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Records and Tupples in JavaScript

A record and a tuple are the new primitives (a stage 2 proposal), which were designed to be very similar to objects and arrays respectively but to be different in one crucial aspect. That is being deeply immutable.

Being immutable is of course, means that you can't change its value. All you can do is create a copy.

Being deeply immutable is an even bigger deal. Since we are guaranteed that all the nested structures are immutable, we can compare deeply-nested structures simply with === same way as we compare primitives. In fact, the proposal's authors label them the new (compound) primitives.

Deeply immutable primitives would allow for simpler code but also would enable the JS engines to perform optimizations on construction, manipulation, and comparison of those primitives.

How to create a record/tuple

Here's how you create a record (or a tuple):

const user = #{
  id: 123,
  name: "John Silver",
  // there's a tuple!
  likes: #['cats', 'dogs', 'hamsters']

Yes, they are just objects / arrays but with prepended #.

Note that you can't mix them with mutable values.

const users = #[
  { name: "John" }

//=> TypeError: Tuple may only contain primitive values

How to work with records/tuples

Records and tuples, in many cases, behave as regular objects and arrays.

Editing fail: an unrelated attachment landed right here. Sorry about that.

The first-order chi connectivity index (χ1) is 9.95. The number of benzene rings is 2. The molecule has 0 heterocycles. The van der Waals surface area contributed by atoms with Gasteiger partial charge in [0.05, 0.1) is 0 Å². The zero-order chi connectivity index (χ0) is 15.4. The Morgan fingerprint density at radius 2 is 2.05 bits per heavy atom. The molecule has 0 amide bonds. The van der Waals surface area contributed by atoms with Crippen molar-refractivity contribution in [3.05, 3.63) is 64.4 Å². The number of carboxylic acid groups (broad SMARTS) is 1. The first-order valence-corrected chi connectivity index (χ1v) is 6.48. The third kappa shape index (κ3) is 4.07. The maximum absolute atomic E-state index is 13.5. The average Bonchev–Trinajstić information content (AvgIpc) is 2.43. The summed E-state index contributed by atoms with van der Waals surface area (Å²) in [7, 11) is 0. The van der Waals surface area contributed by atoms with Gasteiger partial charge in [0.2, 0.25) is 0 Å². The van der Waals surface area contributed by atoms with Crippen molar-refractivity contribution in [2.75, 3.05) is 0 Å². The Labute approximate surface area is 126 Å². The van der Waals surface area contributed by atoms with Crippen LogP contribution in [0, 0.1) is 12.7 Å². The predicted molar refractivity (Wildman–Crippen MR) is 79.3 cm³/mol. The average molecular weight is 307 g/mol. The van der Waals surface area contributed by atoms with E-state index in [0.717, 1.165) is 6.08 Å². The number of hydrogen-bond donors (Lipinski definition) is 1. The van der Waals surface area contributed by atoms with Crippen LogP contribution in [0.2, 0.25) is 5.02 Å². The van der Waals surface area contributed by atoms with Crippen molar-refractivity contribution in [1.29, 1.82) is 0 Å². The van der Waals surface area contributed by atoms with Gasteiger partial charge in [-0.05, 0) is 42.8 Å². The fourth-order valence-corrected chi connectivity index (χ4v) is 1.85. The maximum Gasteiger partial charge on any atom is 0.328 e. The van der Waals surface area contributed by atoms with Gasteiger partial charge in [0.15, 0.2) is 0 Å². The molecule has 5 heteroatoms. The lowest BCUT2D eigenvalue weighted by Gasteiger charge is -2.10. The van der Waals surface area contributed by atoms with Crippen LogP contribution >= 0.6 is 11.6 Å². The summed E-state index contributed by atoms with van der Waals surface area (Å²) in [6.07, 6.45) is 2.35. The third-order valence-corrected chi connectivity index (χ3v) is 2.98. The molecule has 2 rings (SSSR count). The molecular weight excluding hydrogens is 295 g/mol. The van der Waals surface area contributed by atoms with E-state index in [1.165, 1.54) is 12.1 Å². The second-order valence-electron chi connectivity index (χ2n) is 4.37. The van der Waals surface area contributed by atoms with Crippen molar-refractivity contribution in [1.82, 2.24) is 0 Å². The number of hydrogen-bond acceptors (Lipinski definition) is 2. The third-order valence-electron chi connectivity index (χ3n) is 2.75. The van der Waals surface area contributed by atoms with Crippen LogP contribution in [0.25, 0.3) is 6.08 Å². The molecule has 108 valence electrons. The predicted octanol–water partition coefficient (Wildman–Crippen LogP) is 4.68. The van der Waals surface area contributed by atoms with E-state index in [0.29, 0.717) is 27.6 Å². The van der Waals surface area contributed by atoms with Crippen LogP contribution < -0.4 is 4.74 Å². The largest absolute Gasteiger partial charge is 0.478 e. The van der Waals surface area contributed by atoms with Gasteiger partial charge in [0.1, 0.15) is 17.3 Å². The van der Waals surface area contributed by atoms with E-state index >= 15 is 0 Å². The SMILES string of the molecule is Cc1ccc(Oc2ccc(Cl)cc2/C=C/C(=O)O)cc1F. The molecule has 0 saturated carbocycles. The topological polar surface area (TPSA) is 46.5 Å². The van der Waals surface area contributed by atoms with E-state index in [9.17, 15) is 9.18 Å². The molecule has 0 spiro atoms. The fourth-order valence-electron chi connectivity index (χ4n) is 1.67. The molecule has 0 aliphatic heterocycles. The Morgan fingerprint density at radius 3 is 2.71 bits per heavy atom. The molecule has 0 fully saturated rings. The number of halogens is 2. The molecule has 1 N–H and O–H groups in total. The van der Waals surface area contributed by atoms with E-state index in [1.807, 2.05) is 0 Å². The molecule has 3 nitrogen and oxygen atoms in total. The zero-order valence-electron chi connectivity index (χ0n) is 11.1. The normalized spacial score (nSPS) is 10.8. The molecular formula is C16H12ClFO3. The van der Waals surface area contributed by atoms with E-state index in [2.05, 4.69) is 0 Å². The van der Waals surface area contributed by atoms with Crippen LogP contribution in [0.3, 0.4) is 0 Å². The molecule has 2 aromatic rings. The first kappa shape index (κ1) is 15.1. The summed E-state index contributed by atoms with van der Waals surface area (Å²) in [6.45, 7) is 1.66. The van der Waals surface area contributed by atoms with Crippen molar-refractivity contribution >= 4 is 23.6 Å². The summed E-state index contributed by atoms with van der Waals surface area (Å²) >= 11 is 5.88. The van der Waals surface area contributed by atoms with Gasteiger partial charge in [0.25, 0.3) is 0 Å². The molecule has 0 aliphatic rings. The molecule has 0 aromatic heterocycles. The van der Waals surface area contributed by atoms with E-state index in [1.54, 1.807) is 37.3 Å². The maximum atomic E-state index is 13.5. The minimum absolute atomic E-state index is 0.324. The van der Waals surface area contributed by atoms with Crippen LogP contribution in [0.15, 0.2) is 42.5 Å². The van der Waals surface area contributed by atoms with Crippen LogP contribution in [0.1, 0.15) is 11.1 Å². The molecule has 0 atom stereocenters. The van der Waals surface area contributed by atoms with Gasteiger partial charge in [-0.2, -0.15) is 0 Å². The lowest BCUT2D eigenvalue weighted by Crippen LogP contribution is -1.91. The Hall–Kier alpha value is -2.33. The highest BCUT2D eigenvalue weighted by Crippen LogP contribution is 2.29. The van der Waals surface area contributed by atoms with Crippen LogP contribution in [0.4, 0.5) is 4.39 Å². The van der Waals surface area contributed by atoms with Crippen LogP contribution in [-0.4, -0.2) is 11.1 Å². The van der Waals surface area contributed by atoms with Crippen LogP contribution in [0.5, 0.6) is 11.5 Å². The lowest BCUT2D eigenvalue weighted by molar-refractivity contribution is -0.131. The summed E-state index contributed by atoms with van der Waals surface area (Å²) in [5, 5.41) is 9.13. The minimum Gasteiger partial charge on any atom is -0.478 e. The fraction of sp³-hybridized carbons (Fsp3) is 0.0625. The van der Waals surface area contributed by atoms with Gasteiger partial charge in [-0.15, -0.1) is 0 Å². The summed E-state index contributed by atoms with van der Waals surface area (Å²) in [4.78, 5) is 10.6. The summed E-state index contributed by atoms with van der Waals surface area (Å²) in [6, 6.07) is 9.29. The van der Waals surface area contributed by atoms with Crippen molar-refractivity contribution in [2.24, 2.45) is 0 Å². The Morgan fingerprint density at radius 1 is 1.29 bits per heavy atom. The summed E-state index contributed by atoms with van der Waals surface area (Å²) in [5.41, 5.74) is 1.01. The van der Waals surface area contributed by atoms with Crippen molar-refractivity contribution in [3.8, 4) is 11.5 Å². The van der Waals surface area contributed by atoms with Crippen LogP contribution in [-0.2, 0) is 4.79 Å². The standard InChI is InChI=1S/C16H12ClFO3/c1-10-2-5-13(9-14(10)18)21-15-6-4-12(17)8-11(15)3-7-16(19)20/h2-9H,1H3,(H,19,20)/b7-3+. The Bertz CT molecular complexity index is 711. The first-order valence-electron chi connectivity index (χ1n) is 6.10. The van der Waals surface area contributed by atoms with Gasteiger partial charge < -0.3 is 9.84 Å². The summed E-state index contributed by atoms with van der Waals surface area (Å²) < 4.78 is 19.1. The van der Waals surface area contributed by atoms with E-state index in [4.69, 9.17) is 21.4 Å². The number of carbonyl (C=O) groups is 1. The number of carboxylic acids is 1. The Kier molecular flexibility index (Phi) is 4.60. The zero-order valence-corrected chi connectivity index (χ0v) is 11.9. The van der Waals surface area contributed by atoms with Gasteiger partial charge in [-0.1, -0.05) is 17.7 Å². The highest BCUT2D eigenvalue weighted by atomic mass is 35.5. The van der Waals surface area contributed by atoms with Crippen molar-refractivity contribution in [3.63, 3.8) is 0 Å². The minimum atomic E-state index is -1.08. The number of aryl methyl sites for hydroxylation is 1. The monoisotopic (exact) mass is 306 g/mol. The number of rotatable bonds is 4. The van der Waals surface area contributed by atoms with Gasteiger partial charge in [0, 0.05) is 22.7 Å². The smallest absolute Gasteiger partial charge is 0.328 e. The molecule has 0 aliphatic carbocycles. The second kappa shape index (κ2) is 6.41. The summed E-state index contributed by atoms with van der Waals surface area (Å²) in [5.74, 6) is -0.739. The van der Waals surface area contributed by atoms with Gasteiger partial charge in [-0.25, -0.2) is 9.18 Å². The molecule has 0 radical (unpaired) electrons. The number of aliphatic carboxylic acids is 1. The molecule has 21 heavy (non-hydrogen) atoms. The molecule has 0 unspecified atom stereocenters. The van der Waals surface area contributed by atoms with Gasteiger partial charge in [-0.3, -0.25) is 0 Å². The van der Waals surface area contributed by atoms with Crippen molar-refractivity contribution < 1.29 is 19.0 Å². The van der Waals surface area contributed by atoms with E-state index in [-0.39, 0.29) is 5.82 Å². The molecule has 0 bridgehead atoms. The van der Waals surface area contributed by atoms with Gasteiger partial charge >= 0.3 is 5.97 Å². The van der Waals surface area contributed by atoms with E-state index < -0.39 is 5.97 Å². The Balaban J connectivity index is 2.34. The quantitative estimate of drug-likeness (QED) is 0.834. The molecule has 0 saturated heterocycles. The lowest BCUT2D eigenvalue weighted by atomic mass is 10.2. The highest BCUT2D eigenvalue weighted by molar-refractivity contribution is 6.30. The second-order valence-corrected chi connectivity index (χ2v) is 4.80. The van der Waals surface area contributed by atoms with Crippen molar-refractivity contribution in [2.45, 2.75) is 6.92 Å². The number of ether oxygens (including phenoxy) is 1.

// accessing properties
user.id //=> 123
user.likes[1] //=> "dogs"

// Object.map works
Object.map(#{ x: 1, y: 2 }) //=> ['x', 'y']

// Spread works
const newTuple = #[ ...oldTuple, 42 ]

// map and filter is there
  .filter(u => u.name.startsWith("John"))
  .map(u => u.id)

// Tuples are iterable
for (const u of users) { console.log(u.name); }

// They even JSON.stringify
JSON.stringify(#{ a: #[1, 2, 3] }); // '{"a":[1,2,3]}'

// etc...

In general, you use the familiar APIs.

Then there are some things you can't do with records and tuples because they don't mutate.

cont user = #{name: "John"}
user.name = "Jane"
//=> TypeError: Cannot assign to read only property 'name' 

// same for tuple
const tuple = #[1, 2, 3]
tuple[0] = 5
//=> TypeError: Cannot assign to read only property '0' 

// mutating functions are not there
//=> TypeError: tuple.push is not a function


Since records and tuples are guaranteed to be immutable, they can be (deeply) compared by value.

const user1 = #{
  id: 1,
  name: 'John',
  likes: #['cats', 'dogs']

const user2 = #{
  id: 2,
  name: 'John',
  likes: #['cats', 'dogs']

// yep, the same user
user1 === user2 // true

Note the struck contrast with regular objects/arrays where you'd have to compare them either recursively or using weird hacks like converting to JSON.

The authors give a pretty good summary in the proposal text.

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